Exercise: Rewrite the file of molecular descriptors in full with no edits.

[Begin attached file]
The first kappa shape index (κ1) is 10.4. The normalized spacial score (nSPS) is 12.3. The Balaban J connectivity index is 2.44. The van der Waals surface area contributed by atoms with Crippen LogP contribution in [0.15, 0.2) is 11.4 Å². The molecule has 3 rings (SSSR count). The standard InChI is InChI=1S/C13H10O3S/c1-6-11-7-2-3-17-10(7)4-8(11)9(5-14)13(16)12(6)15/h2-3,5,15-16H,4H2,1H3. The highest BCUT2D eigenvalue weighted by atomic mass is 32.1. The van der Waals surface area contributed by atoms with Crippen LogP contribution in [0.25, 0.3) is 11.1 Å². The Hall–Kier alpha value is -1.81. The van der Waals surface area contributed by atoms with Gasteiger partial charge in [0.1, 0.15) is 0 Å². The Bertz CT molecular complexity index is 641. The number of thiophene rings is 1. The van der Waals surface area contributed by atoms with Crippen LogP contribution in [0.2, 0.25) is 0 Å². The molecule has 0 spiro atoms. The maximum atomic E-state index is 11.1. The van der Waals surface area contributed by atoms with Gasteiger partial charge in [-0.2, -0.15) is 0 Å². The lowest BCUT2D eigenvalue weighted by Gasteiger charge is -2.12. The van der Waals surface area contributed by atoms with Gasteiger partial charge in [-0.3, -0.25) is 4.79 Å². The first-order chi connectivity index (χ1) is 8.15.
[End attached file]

The first kappa shape index (κ1) is 10.4. The normalized spacial score (nSPS) is 12.3. The Balaban J connectivity index is 2.44. The van der Waals surface area contributed by atoms with Crippen LogP contribution in [0.15, 0.2) is 11.4 Å². The molecule has 3 rings (SSSR count). The standard InChI is InChI=1S/C13H10O3S/c1-6-11-7-2-3-17-10(7)4-8(11)9(5-14)13(16)12(6)15/h2-3,5,15-16H,4H2,1H3. The highest BCUT2D eigenvalue weighted by atomic mass is 32.1. The van der Waals surface area contributed by atoms with Crippen LogP contribution in [0.25, 0.3) is 11.1 Å². The Hall–Kier alpha value is -1.81. The van der Waals surface area contributed by atoms with Gasteiger partial charge in [0.1, 0.15) is 0 Å². The Bertz CT molecular complexity index is 641. The number of thiophene rings is 1. The van der Waals surface area contributed by atoms with Crippen LogP contribution in [0.2, 0.25) is 0 Å². The molecule has 0 spiro atoms. The maximum atomic E-state index is 11.1. The van der Waals surface area contributed by atoms with Gasteiger partial charge in [-0.2, -0.15) is 0 Å². The lowest BCUT2D eigenvalue weighted by Gasteiger charge is -2.12. The van der Waals surface area contributed by atoms with Gasteiger partial charge in [-0.3, -0.25) is 4.79 Å². The first-order chi connectivity index (χ1) is 8.15.